Recalling another marine corps slogan – “Improvise, adapt, overcome ” – he believes that technology leaders must always be able to course-correct when required, so long as they’re able to communicate this effectively.


“It all comes down to… people working with people,” he said, adding that he has previously seen a “misunderstanding of expectations” around business processes, particularly when working on post-merger integrations. 


At the Wrench Group, to mitigate such risks, Sheesley works with stakeholders to understand the M&A “playbook” that they are using. The playbook details a four-phased approach to M&A, in order to acclimatise new acquisitions to the Wrench Group: Stabilise, optimise, transform and disrupt.  “The transform and disrupt is happening primarily in the digital marketing space,” he said. 


Despite this focus on M&A activity, Sheesley says that the organisation is turning its attention to operational efficiency, and it’s here that IT has a key role to play. 


He says the company is looking to robotic process automation (RPA) to automate manually-intensive tasks. Sheesley states that the Wrench Group has RPA bots creating purchase order receipts from vendor invoices for their Parker & Sons brand in Phoenix, Arizona. Still in the process of making final adjustments, Sheesley said that the bots would get their final stamp of approval once there is proof of return on investment (ROI).


Hybrid working and the skills gap

As Sheesley looks to foster a more collaborative workplace, he has, like many leaders, had to contend with an increasingly hybrid working environment. 


At the Wrench Group, there are roles within the technology function which are 100 percent remote, but Sheesley believes that face-to-face interactions still offer new opportunities to collaborate and innovate. Nonetheless, he’s adapting his own leadership style to accommodate new working conditions.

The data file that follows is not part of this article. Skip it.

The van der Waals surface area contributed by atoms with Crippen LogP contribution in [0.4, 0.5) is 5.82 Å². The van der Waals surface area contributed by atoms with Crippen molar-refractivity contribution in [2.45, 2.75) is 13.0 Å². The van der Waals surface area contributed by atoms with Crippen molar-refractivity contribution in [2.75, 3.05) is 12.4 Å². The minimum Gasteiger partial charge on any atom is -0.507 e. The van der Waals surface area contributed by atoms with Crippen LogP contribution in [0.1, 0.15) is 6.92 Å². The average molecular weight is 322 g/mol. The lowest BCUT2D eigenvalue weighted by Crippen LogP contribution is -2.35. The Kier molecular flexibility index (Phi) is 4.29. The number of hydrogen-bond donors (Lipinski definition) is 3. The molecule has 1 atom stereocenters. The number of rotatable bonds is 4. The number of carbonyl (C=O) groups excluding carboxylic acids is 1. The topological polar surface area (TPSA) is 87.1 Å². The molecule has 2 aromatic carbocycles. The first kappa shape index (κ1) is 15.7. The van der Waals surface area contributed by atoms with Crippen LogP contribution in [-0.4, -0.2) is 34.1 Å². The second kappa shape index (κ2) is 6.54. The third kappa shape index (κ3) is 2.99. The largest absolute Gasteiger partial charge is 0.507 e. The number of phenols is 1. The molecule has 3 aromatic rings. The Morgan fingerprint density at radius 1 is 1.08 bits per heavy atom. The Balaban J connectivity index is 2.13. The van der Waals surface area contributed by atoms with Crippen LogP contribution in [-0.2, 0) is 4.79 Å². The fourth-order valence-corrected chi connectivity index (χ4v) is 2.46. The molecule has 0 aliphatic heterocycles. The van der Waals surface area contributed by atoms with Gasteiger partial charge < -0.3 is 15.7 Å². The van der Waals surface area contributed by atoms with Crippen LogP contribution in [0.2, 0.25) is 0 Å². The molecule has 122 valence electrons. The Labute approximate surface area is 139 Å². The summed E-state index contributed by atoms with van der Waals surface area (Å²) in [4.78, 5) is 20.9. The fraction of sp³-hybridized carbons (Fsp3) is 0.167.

“One of the ways I try to bridge that gap is to visit locations where there are some percentage of IT employees available to meet,” he said. When discussing the Group’s working culture, Sheesley remarked that it is anchored in its SPIRIT culture framework: ‘Service, performance, integrity, respect, innovation and teamwork’. Following the principles of this acronym involves putting the customer first, producing the best and most innovative results while maintaining a respectful and harmonious working environment. 


Yet an ongoing concern for Sheesley is the ability to find the right talent for Wrench Group. He said the firm always tries to balance the skills and capabilities of candidates with a need to be a good cultural fit, and they’ve come to rely on the capabilities of recruiting partners like Insight Global, particularly given the skills shortages across the industry. 


For Sheesley, there is still work to do and that will require the same leadership ethos and team spirit which saw him through those early years in the Marines. “There are no heroes, we either win or lose together,” he said.


Quick-fire Q&A:

  1. What was your dream job growing up? 
    Playing third base for the Pittsburgh Pirates (US baseball team).

  2. What keeps you up at night? 
    That a cyber incident isn’t ‘if’ but ‘when’...and ensuring Wrench Group is properly prepared for it.

  3. What excites you about the next 12 months?
    The evolution of our data analytics platform and the prospect of including some element of AI in our solutions for optimisation and growth.

  4. What do you do outside of work? 
    Spend time with family and our German Shepherds, Delos and Doon. Golf. Hiking. Mountain biking. International travel and adventure vacations. I am currently writing a novel of fiction based loosely on my early adult life.

  5. Best career advice you’ve ever received?
    ‘Make time yearly, monthly, weekly, daily to sharpen the saw’, Stephen Covey (American educator, author, businessman, and speaker).